To get the best prices, the Social Security System and Government Service Insurance System should submit to a Swiss challenge all unsolicited offers to purchase their marketable securities, the Trade Union Congress of the Philippines said in a press release.
“A Swiss challenge will allow the discovery of other potential investors who may be willing to acquire at higher prices the securities held by SSS or GSIS,” said TUCP president and former Sen. Ernesto Herrera said.
In a Swiss challenge, upon receiving an unsolicited bid, SSS and GSIS would publish the offer and openly invite third parties to match or exceed the original tender, the press release said.
Some Swiss challenges also allow the entity that made the first offer to match or better the best bid that comes out of the process, it added.
A Commission on Audit report earlier questioned the sale by SSS of its 62,990,638 shares in Manila Electric Co. for P5.66 billion to an newly formed entity with net assets of only P60 million.
The Meralco shares were sold at P90 each to Global 5000 Investment Corp. in December 2008. SSS received P1.133 billion as down payment in February 2009, with the balance payable in three installments, with the final payment due last month, the press release said.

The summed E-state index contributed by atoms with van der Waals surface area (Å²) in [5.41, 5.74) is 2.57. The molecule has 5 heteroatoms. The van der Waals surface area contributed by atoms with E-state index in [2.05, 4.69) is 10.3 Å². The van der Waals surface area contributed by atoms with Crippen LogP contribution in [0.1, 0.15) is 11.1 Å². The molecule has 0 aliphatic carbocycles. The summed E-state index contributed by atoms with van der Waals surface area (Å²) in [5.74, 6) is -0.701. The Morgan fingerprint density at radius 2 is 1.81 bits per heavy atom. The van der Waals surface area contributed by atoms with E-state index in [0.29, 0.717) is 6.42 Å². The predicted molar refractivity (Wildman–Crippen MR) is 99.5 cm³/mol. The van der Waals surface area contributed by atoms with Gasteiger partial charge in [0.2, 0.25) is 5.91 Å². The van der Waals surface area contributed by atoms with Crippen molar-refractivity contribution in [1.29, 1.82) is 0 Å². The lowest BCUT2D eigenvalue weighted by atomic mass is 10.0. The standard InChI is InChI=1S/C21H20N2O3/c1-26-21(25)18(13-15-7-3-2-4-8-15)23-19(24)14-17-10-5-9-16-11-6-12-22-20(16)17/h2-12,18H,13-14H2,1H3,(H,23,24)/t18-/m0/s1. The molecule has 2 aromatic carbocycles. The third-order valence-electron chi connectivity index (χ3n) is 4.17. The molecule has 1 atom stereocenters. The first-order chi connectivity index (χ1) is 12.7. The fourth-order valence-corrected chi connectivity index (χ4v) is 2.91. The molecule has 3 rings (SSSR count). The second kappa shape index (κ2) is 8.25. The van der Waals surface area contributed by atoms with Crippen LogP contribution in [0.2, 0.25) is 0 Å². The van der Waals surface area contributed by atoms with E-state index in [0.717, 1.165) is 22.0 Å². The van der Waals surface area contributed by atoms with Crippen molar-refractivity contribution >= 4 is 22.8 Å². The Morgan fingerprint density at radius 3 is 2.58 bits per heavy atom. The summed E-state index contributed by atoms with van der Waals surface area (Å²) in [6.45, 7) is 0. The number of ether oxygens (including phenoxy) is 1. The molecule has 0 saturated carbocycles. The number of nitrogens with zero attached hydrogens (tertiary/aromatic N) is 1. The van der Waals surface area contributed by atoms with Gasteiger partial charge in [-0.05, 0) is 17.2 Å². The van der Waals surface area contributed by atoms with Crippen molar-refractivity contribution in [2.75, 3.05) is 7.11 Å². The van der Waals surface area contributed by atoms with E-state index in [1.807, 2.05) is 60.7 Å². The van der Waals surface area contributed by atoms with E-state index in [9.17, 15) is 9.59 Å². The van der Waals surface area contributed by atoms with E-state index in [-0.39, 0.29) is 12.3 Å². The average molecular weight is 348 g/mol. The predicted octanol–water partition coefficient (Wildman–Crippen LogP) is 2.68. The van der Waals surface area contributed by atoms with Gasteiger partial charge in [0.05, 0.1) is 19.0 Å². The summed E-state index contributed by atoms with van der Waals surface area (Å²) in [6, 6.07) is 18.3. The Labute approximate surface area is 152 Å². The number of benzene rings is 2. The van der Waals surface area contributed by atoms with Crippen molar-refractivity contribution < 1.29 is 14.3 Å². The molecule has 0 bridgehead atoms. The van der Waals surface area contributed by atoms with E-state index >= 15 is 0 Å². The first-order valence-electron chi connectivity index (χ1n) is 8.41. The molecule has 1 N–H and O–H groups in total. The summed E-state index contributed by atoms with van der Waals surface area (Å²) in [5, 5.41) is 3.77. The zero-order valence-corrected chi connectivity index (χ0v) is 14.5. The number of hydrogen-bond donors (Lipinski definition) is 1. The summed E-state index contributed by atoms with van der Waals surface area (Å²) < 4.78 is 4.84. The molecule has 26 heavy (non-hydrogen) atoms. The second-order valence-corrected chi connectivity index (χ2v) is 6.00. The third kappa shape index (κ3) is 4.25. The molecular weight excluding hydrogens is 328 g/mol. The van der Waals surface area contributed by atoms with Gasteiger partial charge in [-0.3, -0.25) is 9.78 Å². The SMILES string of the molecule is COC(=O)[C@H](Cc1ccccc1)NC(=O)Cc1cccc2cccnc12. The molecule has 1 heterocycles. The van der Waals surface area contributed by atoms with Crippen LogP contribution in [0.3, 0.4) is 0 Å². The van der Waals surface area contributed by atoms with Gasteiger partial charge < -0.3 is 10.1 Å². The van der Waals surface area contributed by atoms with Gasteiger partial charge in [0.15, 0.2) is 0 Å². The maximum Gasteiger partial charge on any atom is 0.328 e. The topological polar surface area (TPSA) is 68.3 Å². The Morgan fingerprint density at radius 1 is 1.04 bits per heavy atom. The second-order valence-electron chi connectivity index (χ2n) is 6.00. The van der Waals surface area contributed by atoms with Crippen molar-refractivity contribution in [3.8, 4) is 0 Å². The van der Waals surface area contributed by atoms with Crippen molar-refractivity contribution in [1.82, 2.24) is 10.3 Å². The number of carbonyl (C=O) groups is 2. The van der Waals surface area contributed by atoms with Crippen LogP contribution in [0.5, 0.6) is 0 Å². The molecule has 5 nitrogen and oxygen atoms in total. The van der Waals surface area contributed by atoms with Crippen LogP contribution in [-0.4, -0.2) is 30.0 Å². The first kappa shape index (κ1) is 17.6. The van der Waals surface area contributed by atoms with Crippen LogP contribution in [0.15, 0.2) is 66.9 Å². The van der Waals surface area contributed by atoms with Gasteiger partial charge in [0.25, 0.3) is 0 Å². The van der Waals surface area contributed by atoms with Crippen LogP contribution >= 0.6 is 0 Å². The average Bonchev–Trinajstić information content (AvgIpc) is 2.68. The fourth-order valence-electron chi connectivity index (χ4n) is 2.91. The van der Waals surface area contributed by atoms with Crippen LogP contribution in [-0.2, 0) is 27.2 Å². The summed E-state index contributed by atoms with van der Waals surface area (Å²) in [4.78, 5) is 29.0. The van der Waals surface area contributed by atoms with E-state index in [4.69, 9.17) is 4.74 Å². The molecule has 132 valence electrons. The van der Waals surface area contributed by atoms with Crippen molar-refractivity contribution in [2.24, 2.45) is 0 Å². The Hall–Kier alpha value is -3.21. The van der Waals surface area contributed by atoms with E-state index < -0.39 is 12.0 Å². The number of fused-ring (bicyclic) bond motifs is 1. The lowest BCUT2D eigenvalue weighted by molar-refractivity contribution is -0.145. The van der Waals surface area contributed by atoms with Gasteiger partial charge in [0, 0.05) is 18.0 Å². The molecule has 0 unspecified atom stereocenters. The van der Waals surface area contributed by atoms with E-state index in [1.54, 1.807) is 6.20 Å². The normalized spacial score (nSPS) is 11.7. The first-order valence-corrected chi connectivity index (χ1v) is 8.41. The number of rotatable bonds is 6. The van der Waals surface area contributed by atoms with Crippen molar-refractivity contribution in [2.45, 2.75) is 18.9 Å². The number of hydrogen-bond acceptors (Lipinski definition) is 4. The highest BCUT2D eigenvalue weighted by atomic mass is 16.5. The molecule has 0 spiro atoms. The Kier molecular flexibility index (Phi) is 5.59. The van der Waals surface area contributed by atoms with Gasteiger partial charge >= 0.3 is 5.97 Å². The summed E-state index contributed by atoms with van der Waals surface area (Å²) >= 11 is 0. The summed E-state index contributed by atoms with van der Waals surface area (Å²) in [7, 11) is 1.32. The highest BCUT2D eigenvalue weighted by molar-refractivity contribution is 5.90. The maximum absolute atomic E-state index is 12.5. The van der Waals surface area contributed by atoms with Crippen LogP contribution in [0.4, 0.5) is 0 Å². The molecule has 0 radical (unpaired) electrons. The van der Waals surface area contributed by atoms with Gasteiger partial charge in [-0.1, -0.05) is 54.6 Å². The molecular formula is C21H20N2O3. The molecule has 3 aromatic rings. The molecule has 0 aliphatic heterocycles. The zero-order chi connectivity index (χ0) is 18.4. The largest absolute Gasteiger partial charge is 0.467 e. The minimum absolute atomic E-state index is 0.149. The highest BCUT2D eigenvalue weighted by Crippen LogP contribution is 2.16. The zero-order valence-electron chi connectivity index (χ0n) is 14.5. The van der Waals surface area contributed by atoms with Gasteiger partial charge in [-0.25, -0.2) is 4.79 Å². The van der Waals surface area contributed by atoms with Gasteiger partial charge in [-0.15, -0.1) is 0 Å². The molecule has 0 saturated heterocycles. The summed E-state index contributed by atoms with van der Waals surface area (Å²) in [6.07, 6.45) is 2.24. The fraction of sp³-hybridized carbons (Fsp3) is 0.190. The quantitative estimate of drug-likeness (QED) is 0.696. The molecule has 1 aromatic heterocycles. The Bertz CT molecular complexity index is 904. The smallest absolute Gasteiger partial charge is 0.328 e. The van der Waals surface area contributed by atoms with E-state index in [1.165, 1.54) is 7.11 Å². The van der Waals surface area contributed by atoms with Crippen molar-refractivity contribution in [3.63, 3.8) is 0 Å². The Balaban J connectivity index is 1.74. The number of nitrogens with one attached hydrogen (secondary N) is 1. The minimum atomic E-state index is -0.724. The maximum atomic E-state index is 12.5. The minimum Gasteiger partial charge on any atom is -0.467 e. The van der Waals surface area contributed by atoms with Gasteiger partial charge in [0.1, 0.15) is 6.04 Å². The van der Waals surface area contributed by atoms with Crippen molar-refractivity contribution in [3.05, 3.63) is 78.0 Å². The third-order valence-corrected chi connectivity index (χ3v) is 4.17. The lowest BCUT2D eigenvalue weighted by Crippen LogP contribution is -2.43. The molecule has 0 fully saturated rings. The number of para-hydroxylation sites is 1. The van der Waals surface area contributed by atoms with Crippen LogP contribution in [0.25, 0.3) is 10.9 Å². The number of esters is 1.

Herrera said that if SSS had submitted Global 5000’s offer to a Swiss challenge, other prospective buyers of the Meralco shares might have stepped in with superior bids.
We must stress that SSS and GSIS are at all times duty-bound to get the best value out of every investment they make using the hard-earned contributions of our workers, Herrera, former chairman of the Senate committee on labor, employment and human resources development said.
Herrera recalled that GSIS also missed a huge opportunity to earn a lot of money when it hastily sold its 300,963,189 shares in Meralco at P83 each in October 2008, without the benefit of a Swiss challenge.
The Meralco shares were sold at P90 each, for a total of P27 billion, to San Miguel Corp., the press release said.
However, since GSIS got paid via installment over a three-year period, analysts estimated the "real" selling price at only P83 per share, after factoring in the cost of money, it added.*